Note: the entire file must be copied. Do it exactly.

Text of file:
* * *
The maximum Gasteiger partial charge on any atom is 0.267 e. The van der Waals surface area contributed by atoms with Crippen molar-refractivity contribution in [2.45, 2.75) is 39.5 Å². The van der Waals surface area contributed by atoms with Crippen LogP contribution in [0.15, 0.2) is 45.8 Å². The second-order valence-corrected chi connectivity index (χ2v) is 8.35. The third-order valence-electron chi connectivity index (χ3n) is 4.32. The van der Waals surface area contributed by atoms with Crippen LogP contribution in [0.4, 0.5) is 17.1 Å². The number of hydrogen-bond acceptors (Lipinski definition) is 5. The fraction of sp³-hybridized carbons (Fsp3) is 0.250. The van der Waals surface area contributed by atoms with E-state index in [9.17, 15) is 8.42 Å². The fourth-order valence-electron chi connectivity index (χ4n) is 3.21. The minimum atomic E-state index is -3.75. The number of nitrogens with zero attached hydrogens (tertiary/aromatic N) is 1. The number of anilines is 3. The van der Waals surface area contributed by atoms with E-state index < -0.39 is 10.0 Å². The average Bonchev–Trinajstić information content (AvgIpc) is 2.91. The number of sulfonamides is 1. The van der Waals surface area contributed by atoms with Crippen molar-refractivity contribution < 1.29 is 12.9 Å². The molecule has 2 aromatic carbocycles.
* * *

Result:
The maximum Gasteiger partial charge on any atom is 0.267 e. The van der Waals surface area contributed by atoms with Crippen molar-refractivity contribution in [2.45, 2.75) is 39.5 Å². The van der Waals surface area contributed by atoms with Crippen LogP contribution in [0.15, 0.2) is 45.8 Å². The second-order valence-corrected chi connectivity index (χ2v) is 8.35. The third-order valence-electron chi connectivity index (χ3n) is 4.32. The van der Waals surface area contributed by atoms with Crippen LogP contribution in [0.4, 0.5) is 17.1 Å². The number of hydrogen-bond acceptors (Lipinski definition) is 5. The fraction of sp³-hybridized carbons (Fsp3) is 0.250. The van der Waals surface area contributed by atoms with E-state index in [9.17, 15) is 8.42 Å². The fourth-order valence-electron chi connectivity index (χ4n) is 3.21. The minimum atomic E-state index is -3.75. The number of nitrogens with zero attached hydrogens (tertiary/aromatic N) is 1. The number of anilines is 3. The van der Waals surface area contributed by atoms with E-state index < -0.39 is 10.0 Å². The average Bonchev–Trinajstić information content (AvgIpc) is 2.91. The number of sulfonamides is 1. The van der Waals surface area contributed by atoms with Crippen molar-refractivity contribution < 1.29 is 12.9 Å². The molecule has 2 aromatic carbocycles.